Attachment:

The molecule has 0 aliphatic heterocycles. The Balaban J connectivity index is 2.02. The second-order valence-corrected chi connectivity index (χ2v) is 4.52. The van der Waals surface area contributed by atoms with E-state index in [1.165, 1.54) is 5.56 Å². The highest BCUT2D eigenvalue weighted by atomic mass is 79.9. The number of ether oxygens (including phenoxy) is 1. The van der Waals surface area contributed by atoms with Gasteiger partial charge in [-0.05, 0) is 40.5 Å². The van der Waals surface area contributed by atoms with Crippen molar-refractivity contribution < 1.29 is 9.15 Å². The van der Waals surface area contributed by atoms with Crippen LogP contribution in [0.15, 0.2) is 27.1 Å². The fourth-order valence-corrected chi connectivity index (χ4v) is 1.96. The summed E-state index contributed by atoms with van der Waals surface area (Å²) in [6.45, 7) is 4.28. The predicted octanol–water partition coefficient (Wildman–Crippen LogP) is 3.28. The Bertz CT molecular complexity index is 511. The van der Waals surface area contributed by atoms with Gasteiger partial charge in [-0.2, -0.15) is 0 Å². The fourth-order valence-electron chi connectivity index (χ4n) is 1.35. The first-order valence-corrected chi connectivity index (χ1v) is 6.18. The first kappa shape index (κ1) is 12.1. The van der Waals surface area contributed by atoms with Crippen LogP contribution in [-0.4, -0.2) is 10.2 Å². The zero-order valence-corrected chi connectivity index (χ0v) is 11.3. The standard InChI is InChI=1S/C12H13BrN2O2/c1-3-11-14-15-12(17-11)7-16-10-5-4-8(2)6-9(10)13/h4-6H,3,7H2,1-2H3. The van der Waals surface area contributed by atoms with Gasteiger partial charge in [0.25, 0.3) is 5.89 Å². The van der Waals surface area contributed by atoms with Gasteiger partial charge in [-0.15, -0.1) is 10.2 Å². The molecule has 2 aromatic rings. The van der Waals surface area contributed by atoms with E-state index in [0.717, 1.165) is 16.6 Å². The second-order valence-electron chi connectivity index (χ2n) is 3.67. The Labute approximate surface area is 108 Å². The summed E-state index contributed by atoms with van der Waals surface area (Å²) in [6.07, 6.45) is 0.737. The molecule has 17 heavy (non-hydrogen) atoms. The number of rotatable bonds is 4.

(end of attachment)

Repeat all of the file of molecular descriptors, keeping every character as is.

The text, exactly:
The molecule has 0 aliphatic heterocycles. The Balaban J connectivity index is 2.02. The second-order valence-corrected chi connectivity index (χ2v) is 4.52. The van der Waals surface area contributed by atoms with E-state index in [1.165, 1.54) is 5.56 Å². The highest BCUT2D eigenvalue weighted by atomic mass is 79.9. The number of ether oxygens (including phenoxy) is 1. The van der Waals surface area contributed by atoms with Gasteiger partial charge in [-0.05, 0) is 40.5 Å². The van der Waals surface area contributed by atoms with Crippen molar-refractivity contribution < 1.29 is 9.15 Å². The van der Waals surface area contributed by atoms with Crippen LogP contribution in [0.15, 0.2) is 27.1 Å². The fourth-order valence-corrected chi connectivity index (χ4v) is 1.96. The summed E-state index contributed by atoms with van der Waals surface area (Å²) in [6.45, 7) is 4.28. The predicted octanol–water partition coefficient (Wildman–Crippen LogP) is 3.28. The Bertz CT molecular complexity index is 511. The van der Waals surface area contributed by atoms with Gasteiger partial charge in [-0.2, -0.15) is 0 Å². The fourth-order valence-electron chi connectivity index (χ4n) is 1.35. The first-order valence-corrected chi connectivity index (χ1v) is 6.18. The first kappa shape index (κ1) is 12.1. The van der Waals surface area contributed by atoms with Crippen LogP contribution in [-0.4, -0.2) is 10.2 Å². The zero-order valence-corrected chi connectivity index (χ0v) is 11.3. The standard InChI is InChI=1S/C12H13BrN2O2/c1-3-11-14-15-12(17-11)7-16-10-5-4-8(2)6-9(10)13/h4-6H,3,7H2,1-2H3. The van der Waals surface area contributed by atoms with Gasteiger partial charge in [0.25, 0.3) is 5.89 Å². The van der Waals surface area contributed by atoms with Gasteiger partial charge in [-0.15, -0.1) is 10.2 Å². The molecule has 2 aromatic rings. The van der Waals surface area contributed by atoms with E-state index in [0.717, 1.165) is 16.6 Å². The second-order valence-electron chi connectivity index (χ2n) is 3.67. The Labute approximate surface area is 108 Å². The summed E-state index contributed by atoms with van der Waals surface area (Å²) in [6.07, 6.45) is 0.737. The molecule has 17 heavy (non-hydrogen) atoms. The number of rotatable bonds is 4.